“We meet with world’s top experts on toy safety several times to help make sure we comply with the strictest guidelines from around the globe,” Monk says. “If there is a country with tougher regulations than the United States in any given area, then we strive to meet those statutes.”
Those rules apply to each facility that has a hand in producing the prizes for Chick-fil-A—which are all certified by the product safety team.
“Safety is our top priority,” Holland says. “We partner with the best safety labs in the world to evaluate the safety and regulatory compliance from design to manufacturing and distribution. Above all, we want to protect and serve our customers.”
That means testing at every stage of toy production. And all toys are tested for all ages, to help make them safe for even the tiniest hands.
“We don’t just look at who the toy is targeted for,” Holland says. “We think about who will actually play with it.”
Monk adds, “The age on the packaging means that is the likely age a child will play with the toy the most. But even if a toy says ‘4+’, we understand there is potential for that toy to fall into the hands of someone younger. So if a four-year-old has a two-year-old sibling, and that younger child gets the toy, we want to make sure it’s safe for everyone.”
Making the Meal
In addition to a safe, enriching experience, young minds and bodies also need nutritious food options. Kanika Patrick manages menu strategy and development for Chick-fil-A. In her role, she is challenged to find meals that are both child and parent-approved.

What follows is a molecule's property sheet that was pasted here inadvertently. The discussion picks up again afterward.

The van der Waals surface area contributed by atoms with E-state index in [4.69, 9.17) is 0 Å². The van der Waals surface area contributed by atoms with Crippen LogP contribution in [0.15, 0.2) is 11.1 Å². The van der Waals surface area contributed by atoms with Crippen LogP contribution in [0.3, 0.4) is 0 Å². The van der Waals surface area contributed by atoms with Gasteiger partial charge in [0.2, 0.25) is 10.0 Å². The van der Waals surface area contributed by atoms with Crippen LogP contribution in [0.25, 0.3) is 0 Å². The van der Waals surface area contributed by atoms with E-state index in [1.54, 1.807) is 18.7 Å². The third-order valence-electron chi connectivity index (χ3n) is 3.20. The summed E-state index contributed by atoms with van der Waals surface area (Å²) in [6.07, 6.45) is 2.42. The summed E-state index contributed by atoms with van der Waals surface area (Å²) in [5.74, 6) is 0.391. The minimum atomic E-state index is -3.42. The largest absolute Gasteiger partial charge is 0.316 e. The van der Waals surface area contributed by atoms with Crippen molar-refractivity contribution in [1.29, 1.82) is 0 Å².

“We like to have a number of options for even the pickiest eater,” Patrick says. “We identify healthy options that can be consumed on the go that are both delicious and meet nutritional guidelines.”
It’s also important to empower children while still giving parents control of their children’s nutritional choices.
“Our Kid’s Meals are smaller portions of our adult menu, so they can feel like little people.”Today parents have even more options, with the introduction of Chick-fil-A’s first organic Kid’s Meal item in 2016: Honest Kids apple juice drink. The effort to encourage healthy eating among children has been ongoing. In 2012, Chick-fil-A was the first national fast food chain to offer a grilled entree as part of a children’s menu when it added Grilled Chicken Nuggets.
Chick-fil-A also serves applesauce or a fruit cup as alternatives to Waffle fries. And drink choices are varied, with the organic juice, low-fat milk, low-fat chocolate milk, lemonade, and water to quench little ones’ thirst.
Patrick says the menu ultimately starts and ends at the same place: with the customer.
“We have parent panels and research the needs of the consumer,” she says. “We also follow up with more exploration using tools like Chick-fil-A Cares, one of our customer support systems.”
The combination of nutritious food, inspiring prizes, and engaging packaging has resulted in one of the most loved kid’s meals in the country.
A Legacy Honored
In 2014, Chick-fil-A was ranked #1 in kid’s appeal for fast food – an indication that the parents and kids alike appreciate the effort.
It’s all part of a legacy of excellence and commitment to quality that Chick-fil-A folds into every aspect of its restaurants, a legacy that started with the company’s founder, Truett Cathy. It’s one that Amy Wells is proud to uphold for her boys and for all the other children who eat at Chick-fil-A.
“Truett had a heart for children, and we want to continue his legacy by pouring into kids with meaningful prizes, content, and experiences,” Wells says. “Like Truett, we want to have a positive influence.”